The 1976 And All That
The first thing that struck me looking at the Target list for 1976 is that it’s the first year in which Target covered the eras of all four Doctors to date. With one or two weak links, it’s a particularly strong selection of stories-not only all four Doctors but Daleks (twice), Cybermen (twice), Ice Warriors, Yeti, mummies and dinosaurs. So, apart from being a particularly monster-heavy year, what else do we have? For a start, a concerted effort to bring the range bang up to date with Tom Baker’s Doctor, who by Christmas of 1976 was very much in command of the role and a fixture on screen- so we have Doctor Who and the Loch Ness Monster on the shelves within a few mon ths of transmission, followed by adaptations of ‘Revenge’ and ‘Genesis’ in the summer and ‘Pyramids’ at the end of the year. Although in retrospect it might seem questionable to adapt stories which were still fairly fresh in the viewer’s mind, it has to be remembered that these were the days when missing an episode meant really missing it, and Terrance Dicks’s style in particular is very good at picking out some of the subtleties and implications in dialogue which a young audience might sometimes miss.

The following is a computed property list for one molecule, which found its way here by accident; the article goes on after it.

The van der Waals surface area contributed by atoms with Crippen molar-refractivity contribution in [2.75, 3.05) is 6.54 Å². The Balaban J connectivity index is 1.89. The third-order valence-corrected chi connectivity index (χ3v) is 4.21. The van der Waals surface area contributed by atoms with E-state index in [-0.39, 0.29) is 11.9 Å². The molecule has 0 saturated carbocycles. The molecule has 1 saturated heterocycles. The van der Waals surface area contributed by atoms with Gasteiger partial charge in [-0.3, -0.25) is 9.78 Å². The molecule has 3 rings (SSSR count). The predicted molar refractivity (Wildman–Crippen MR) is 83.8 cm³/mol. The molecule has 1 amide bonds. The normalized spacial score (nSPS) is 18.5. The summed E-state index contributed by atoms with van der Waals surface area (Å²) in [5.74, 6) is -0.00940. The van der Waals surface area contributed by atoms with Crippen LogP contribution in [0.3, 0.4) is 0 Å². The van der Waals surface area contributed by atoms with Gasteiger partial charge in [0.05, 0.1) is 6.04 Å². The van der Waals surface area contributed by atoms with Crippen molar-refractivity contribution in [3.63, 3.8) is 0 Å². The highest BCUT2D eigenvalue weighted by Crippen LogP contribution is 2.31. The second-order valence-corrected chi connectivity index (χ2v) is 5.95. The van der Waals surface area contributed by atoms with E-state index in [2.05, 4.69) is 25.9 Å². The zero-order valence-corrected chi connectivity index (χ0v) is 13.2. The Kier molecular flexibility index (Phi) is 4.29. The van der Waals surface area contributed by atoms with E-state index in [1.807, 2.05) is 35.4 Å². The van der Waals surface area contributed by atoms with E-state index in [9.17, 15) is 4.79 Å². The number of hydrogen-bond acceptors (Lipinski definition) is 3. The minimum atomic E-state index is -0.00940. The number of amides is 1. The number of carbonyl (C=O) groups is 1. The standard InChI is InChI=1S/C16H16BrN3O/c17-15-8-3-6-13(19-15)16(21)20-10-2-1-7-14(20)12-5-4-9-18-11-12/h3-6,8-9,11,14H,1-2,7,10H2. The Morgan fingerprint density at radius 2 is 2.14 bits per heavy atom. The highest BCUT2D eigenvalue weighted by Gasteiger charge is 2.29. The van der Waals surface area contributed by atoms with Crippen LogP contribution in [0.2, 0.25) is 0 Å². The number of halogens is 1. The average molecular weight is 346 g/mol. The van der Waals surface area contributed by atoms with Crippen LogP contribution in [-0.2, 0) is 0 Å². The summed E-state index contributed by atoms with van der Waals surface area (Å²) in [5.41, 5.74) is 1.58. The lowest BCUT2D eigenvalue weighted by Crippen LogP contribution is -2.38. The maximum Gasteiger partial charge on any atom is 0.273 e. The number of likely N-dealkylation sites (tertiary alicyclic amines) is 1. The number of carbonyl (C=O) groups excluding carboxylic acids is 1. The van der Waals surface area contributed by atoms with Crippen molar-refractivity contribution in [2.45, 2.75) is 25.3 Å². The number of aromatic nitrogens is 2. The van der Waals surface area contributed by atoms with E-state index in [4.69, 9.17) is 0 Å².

Dicks himself provides half the year’s titles, Malcolm Hulke adapting two of his own serials and Brian Hayles and Gerry Davis both adapting the debut stories of their most famous creations. It makes for a good balance, and it’s a sensible way of dealing with connected stories. In terms of quality, it also keeps things fresh- there’s no doubt that Dicks’s style particularly suffers when called upon to adapt three six-parters consecutively, leaving him little opportunity to put in character touches or flesh things out with a bit more atmosphere. By contrast, his adaptations of ‘Terror of the Zygons’ and ‘Pyramids of Mars’ have rather more depth to them, and definitely feel as if he enjoyed the writing more along the way. Malcolm Hulke takes a slightly more flexible approach to his source material (which was after all his own stories) although the end result can sometimes feel rather odd and indisciplined- as of a writer claiming his story back from the production team, while Davis’s contribution is solid enough and Hayles’s book is one of the strongest so far. It’s no wonder the Troughton era garnered such a mythical reputation on the basis of books like this and Dicks’s ‘Web of Fear’.
If the beginnings of a decadence in the range are apparent, it’s in one or two of Dicks’s adaptations of stories which he didn’t help bring to the screen. His ‘Revenge of the Cybermen’ is a straight adaptation of a mediocre script, and it shows- similarly there’s a weariness creeping in towards the end of his three six-parters. But by and large, 1976 shows a particularly strong collection for the Target range with everything the fan could ask for.